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glBufferData() takes a void*, so it doesn't care what type you pass to it. That function just sees raw memory. However, you need to tell OpenGL in other ways how to interpret that data (e.g. glVertexAttribPointer()). If you tell it to expect an array of float x3 then you need to pass it an array of float x3, or you'll get broken output. While glm::vec3 ...


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glBufferData takes a void pointer. That's exactly what you do using the code piece with glm::vec3. However you can do this different ways. Since GLM stores its data in a union, you can access the elements of a vector in multiple ways: by operator[] or by coordinates x, y, z. Since the elements are values, not pointers, you need the & operator to ...


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It's best to simplify your problem to track down the issue. For example, instead of loading an actual image, you could just allocate a width*heigth*3 buffer and fill it with 127 to get a grey image (or pink to make it more obvious). Try coloring your fragments with the uv coordinates instead of using the sampler to see whether these values are set correctly. ...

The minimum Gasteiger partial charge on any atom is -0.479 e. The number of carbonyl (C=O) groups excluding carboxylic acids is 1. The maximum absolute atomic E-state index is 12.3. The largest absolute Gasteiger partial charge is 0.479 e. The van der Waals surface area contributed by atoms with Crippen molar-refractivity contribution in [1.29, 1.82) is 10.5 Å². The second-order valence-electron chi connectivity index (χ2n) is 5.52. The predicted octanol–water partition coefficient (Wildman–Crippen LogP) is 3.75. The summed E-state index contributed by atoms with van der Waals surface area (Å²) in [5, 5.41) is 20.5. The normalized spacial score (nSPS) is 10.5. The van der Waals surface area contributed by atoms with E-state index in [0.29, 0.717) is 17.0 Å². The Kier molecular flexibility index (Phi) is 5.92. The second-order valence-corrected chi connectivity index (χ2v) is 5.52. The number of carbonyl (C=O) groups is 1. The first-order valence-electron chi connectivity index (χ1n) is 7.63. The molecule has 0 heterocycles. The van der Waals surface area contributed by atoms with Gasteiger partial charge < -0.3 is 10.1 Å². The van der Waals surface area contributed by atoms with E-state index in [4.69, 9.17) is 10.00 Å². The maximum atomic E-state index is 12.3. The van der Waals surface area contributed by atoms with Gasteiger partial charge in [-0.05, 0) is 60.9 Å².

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To erase the blocky-effect, I've tried to do a 2x2 PCF manually in the shader. It leads to the following result, which also seems to be correct: The OpenGL specification does not dictate the specific algorithm to be used when linearly interpolating depth comparisons. However, it generally describes it as: The details of this are implementation-...



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